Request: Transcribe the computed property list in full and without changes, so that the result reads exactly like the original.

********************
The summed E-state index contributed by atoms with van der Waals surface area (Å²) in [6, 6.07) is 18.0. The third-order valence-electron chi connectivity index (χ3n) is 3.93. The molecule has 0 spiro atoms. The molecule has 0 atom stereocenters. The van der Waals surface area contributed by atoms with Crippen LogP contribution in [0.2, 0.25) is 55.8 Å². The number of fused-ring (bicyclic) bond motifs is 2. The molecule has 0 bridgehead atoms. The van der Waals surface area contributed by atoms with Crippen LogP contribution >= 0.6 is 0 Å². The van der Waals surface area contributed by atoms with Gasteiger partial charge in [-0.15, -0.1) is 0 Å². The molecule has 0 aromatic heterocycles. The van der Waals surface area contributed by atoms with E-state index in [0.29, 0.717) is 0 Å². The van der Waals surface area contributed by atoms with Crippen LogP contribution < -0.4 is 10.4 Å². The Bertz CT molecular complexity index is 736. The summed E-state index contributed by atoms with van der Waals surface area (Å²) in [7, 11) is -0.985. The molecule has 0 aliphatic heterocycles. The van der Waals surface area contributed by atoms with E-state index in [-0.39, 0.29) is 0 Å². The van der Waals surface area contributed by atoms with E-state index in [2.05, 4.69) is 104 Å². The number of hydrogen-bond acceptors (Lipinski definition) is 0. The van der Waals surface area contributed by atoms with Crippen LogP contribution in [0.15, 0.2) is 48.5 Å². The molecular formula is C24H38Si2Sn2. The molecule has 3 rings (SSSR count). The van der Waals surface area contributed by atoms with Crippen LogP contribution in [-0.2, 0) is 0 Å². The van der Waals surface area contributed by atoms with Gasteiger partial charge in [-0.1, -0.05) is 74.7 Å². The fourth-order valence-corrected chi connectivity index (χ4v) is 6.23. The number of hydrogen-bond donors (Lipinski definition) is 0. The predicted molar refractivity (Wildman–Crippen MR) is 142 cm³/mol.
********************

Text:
The summed E-state index contributed by atoms with van der Waals surface area (Å²) in [6, 6.07) is 18.0. The third-order valence-electron chi connectivity index (χ3n) is 3.93. The molecule has 0 spiro atoms. The molecule has 0 atom stereocenters. The van der Waals surface area contributed by atoms with Crippen LogP contribution in [0.2, 0.25) is 55.8 Å². The number of fused-ring (bicyclic) bond motifs is 2. The molecule has 0 bridgehead atoms. The van der Waals surface area contributed by atoms with Crippen LogP contribution >= 0.6 is 0 Å². The van der Waals surface area contributed by atoms with Gasteiger partial charge in [-0.15, -0.1) is 0 Å². The molecule has 0 aromatic heterocycles. The van der Waals surface area contributed by atoms with E-state index in [0.29, 0.717) is 0 Å². The van der Waals surface area contributed by atoms with Crippen LogP contribution < -0.4 is 10.4 Å². The Bertz CT molecular complexity index is 736. The summed E-state index contributed by atoms with van der Waals surface area (Å²) in [7, 11) is -0.985. The molecule has 0 aliphatic heterocycles. The van der Waals surface area contributed by atoms with E-state index in [-0.39, 0.29) is 0 Å². The van der Waals surface area contributed by atoms with E-state index in [2.05, 4.69) is 104 Å². The number of hydrogen-bond acceptors (Lipinski definition) is 0. The van der Waals surface area contributed by atoms with Crippen LogP contribution in [0.15, 0.2) is 48.5 Å². The molecular formula is C24H38Si2Sn2. The molecule has 3 rings (SSSR count). The van der Waals surface area contributed by atoms with Crippen LogP contribution in [-0.2, 0) is 0 Å². The van der Waals surface area contributed by atoms with Gasteiger partial charge in [-0.1, -0.05) is 74.7 Å². The fourth-order valence-corrected chi connectivity index (χ4v) is 6.23. The number of hydrogen-bond donors (Lipinski definition) is 0. The predicted molar refractivity (Wildman–Crippen MR) is 142 cm³/mol.